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Signality: The ultimate analysis and coaching source

Signality has built an artificial intelligence (AI) platform that gives clubs, leagues and federations real-time data which makes it easier to access statistics from games.

The Swedish-based company has created a system that gives an array of insights to use, free from the hassle of manually setting up cameras or using wearables – saving time and costs on installation that normally come with this type of equipment.

“We have built the world’s first fully automated player and ball tracking platform dedicated for football,” Michael Hoglund said, vice-president of marketing and growth at Signality.

“We don’t require operators manning a system, our AI takes care of capturing and analysing everything from kick-off to half-time, end of the game, and all the 3.5 million data points that occur in between as the game is being played.”

Signality’s data collection takes that responsibility away from coaches and analysts to keep up, capable of recording clearer and more accurate data in the process.

It’s collected in real-time, meaning there’s no need for coding windows, wearables or filming games – it is all done through the power of AI. Signality uses LiveInsight as a way to present all the very best data a coach or analyst could want.

“We are doing individual player tracking in real-time, with a fully automated process,” Hoglund said.

“Our clubs can now access detailed stats and player specific videos within five seconds of an event happening.

“All this is shared as raw data to our customers or through our cloud video and analytics platform, LiveInsight.

“As we collect three and a half million data points per match, LiveInsight is the product we use for clubs to make sense of this data – they determine the information that is displayed there and then the data is collected and displayed automatically – as reports and as playlists with video.

“The massive data-set is made up of the position and identity of all the players (even the referee) 25 times per second.”

Clubs can then have more flexibility about how they use data for all players, as individual performances are analysed.

While it may seem complex to record and track each player’s movement on the pitch, Signality makes this process a whole lot easier.

“We enable the analyst to easily string together complex data-filters that will then automatically populate and generate videos and reports as the game is being played on the field,” Hoglund said.

“For example, an analyst or coach might request for LiveInsight to show video of all the times that their right-back/number two, passed to their striker, number nine, for the last five games.

“LiveInsight will instantly extract those instances with video clips and associated data. We want to enable coaches and analysts to be able to focus more on the insights, rather than spending lots of times doing manual work with tagging, coding, and filming.

“That’s what an AI excels at, automating asks. We want to make analysts and coaches feel comfortable in offloading some of that ‘grunt work’ to us, being that support that frees up time, having their back when it’s crunch time.”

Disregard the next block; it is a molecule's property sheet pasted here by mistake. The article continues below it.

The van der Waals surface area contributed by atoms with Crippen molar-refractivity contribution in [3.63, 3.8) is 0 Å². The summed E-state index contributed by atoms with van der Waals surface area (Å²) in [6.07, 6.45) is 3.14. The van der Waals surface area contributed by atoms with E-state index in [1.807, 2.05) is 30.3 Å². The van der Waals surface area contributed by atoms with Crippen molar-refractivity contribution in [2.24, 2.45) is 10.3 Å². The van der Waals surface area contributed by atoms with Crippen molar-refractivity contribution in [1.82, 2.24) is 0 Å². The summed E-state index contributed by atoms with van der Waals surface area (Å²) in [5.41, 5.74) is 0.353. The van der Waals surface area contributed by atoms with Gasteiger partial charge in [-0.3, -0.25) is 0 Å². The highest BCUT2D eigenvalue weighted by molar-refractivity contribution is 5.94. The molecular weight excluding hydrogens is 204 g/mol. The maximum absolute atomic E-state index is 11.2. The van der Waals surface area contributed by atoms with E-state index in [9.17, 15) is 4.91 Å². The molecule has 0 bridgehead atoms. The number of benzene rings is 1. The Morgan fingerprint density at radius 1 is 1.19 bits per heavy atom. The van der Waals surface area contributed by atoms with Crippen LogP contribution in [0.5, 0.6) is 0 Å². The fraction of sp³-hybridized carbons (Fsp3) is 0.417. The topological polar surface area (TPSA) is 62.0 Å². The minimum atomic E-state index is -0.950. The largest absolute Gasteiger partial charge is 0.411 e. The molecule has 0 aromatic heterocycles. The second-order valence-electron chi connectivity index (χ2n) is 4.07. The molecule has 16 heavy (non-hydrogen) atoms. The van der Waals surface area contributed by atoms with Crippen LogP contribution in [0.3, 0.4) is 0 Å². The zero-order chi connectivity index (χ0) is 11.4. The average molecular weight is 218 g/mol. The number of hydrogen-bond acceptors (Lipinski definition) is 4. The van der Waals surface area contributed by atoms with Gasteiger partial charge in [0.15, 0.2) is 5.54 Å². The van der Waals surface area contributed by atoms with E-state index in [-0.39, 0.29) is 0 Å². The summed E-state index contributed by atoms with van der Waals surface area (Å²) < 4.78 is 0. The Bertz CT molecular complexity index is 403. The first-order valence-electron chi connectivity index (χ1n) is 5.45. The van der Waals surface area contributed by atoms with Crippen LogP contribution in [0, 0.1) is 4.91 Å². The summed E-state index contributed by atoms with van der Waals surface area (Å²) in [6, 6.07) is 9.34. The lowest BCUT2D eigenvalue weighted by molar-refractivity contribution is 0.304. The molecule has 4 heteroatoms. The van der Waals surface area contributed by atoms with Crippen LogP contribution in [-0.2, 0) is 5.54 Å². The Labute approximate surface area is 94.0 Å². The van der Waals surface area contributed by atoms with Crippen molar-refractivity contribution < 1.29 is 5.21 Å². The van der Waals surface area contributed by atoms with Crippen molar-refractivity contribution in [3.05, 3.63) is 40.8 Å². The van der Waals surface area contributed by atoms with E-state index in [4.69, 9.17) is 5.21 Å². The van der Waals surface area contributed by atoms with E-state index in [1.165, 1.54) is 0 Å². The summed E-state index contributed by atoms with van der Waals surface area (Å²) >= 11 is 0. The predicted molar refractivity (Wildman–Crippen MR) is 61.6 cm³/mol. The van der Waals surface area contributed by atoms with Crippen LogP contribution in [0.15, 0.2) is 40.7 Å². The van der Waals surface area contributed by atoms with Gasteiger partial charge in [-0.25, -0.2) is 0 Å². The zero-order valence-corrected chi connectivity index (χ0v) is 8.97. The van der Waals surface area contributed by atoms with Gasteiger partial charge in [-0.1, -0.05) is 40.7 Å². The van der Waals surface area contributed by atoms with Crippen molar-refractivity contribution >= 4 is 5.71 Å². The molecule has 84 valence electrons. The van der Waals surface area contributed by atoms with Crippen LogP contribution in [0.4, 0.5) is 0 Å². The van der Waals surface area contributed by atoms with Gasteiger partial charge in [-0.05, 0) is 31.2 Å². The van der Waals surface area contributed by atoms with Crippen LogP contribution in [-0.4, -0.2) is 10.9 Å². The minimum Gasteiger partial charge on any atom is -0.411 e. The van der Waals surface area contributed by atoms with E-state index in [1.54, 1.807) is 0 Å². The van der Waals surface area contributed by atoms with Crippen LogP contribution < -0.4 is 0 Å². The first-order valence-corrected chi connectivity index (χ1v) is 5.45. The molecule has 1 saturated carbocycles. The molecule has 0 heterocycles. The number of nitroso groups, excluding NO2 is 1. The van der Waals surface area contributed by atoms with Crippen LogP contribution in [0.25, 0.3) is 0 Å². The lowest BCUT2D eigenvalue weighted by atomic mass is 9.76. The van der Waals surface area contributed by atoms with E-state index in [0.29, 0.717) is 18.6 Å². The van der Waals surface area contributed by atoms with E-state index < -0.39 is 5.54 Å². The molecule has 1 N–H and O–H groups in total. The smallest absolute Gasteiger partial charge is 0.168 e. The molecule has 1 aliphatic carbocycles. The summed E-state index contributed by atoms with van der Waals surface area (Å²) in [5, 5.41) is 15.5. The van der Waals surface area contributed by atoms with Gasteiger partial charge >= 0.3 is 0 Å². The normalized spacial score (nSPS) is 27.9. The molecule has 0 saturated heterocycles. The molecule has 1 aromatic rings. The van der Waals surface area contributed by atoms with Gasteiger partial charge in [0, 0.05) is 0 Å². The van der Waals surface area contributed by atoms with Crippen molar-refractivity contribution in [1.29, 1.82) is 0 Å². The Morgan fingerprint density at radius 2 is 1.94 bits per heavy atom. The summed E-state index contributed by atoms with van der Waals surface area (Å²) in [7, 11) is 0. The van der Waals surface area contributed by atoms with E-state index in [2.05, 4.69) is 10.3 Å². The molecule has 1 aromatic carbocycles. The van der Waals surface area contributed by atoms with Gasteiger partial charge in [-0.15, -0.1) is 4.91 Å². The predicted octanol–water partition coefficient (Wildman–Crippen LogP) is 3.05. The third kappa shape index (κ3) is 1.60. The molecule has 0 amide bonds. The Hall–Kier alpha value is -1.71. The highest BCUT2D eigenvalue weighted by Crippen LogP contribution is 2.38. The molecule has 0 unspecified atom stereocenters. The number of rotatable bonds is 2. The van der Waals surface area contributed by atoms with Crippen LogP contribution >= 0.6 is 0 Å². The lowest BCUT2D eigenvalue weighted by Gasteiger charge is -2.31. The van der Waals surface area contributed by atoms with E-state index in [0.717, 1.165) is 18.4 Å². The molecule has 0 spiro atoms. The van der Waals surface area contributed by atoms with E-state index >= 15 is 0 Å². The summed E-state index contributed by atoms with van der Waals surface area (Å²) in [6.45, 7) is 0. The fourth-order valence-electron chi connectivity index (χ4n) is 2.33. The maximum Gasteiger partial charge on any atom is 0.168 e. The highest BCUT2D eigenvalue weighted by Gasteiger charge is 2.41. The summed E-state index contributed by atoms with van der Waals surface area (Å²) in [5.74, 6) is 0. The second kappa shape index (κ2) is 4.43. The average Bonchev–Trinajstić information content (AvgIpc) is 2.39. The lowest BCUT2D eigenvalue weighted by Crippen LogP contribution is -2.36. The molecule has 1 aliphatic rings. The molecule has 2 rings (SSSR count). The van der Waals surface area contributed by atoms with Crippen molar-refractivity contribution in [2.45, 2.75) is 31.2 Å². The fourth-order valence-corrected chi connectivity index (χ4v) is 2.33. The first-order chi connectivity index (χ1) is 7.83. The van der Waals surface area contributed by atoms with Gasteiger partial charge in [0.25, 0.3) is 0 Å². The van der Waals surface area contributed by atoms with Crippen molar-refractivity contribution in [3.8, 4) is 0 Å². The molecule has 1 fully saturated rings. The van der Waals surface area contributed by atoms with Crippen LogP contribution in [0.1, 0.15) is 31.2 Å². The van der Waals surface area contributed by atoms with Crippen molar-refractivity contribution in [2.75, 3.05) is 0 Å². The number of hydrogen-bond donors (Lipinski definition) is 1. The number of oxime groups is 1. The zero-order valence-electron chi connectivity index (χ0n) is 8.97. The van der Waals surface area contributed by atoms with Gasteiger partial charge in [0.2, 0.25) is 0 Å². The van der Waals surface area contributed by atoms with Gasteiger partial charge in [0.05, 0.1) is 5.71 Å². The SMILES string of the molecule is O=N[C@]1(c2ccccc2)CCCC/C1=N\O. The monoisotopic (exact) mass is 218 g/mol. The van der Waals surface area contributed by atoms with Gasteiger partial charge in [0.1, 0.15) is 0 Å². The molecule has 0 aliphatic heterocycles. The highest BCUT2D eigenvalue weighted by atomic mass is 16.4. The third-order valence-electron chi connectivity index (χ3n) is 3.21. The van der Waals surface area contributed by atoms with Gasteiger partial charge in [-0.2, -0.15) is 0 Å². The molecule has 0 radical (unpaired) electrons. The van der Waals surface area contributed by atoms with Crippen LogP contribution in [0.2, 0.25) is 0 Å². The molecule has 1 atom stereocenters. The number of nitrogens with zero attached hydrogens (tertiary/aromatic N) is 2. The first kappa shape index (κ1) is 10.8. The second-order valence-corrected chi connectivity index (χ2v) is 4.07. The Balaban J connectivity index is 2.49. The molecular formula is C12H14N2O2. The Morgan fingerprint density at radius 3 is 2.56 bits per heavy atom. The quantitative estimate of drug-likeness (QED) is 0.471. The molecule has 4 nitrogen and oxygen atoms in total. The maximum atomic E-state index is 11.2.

LiveInsight has been built to extract data from automatically recorded video to generate highlights.

It shows exactly how many times a player has touched the ball in different areas of the pitch, giving instant results that analysts and coaches can immediately use.

“For analysts this is a total game changer, saving them hours each week tagging. It also frees them up during games to focus on the game rather than filming it,” Hoglund said.

“Professional football analysts are almost always extremely well educated, and we think our system can make better use of their abundant skill sets.

LiveInsight has proved successful for clubs as they can make full use of their data through automatically tagged video.

“The very nature of ‘machine learning’ means that our product gets better over time,” Hoglund said.

“We’ll be even more accurate than we currently are at measuring player speeds and distances, dribbles, possession per zone, pass success rates etc.

“Human motion analysis directly from the video is another field we see a lot of exciting use cases for it by using joint detection, gait analysis, and player vision field of view.

Many elite clubs in Europe have turned to Signality for data that is less likely to have errors. With automatic insights, it is a more effective alternative than wearables, which can only extract data for a club’s own team, not the opposition or ball.

It leads to much deeper tactical analysis for every second of a match.

“We’re looking to work with innovative club coaches and analysts who want to get better, faster data,” Hoglund said.

“Any club who feel their analysts can make better use of their skills for match analysis and preparation, as well as opposition scouting.”

You can find out more on Signality here.

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Liam Watson is a Senior Journalist with Soccerscene. He reports widely on international football policy, industry matters and industry 4.0

Football Australia recognise Female Football Week achievements

Football Australia are celebrating the achievements and contributions of women and girls in football as part of Female Football Week 2021.

Football Australia are celebrating the achievements and contributions of women and girls in football as part of Female Football Week 2021.

From March 1 to March 8, Football Australia are publishing a variety of digital content highlighting the important role of females in all levels of the sport. In addition, a range of educational factsheets and panels will be shared to assist the growth and development of female coaches, referees, administrators, volunteers and clubs.

Football Australia’s Female Football Week 2021 concludes on International Women’s Day on Monday March 8, following the release of Football Australia’s FIFA Women’s World Cup 2023 Legacy ‘23 plan at Parliament House in Canberra last week. It aims to deliver immediate and long-term community benefits and economic impact from Australia’s co-hosting of the FIFA Women’s World Cup 2023 – the biggest sporting event on Australian soil since the Sydney 2000 Olympics.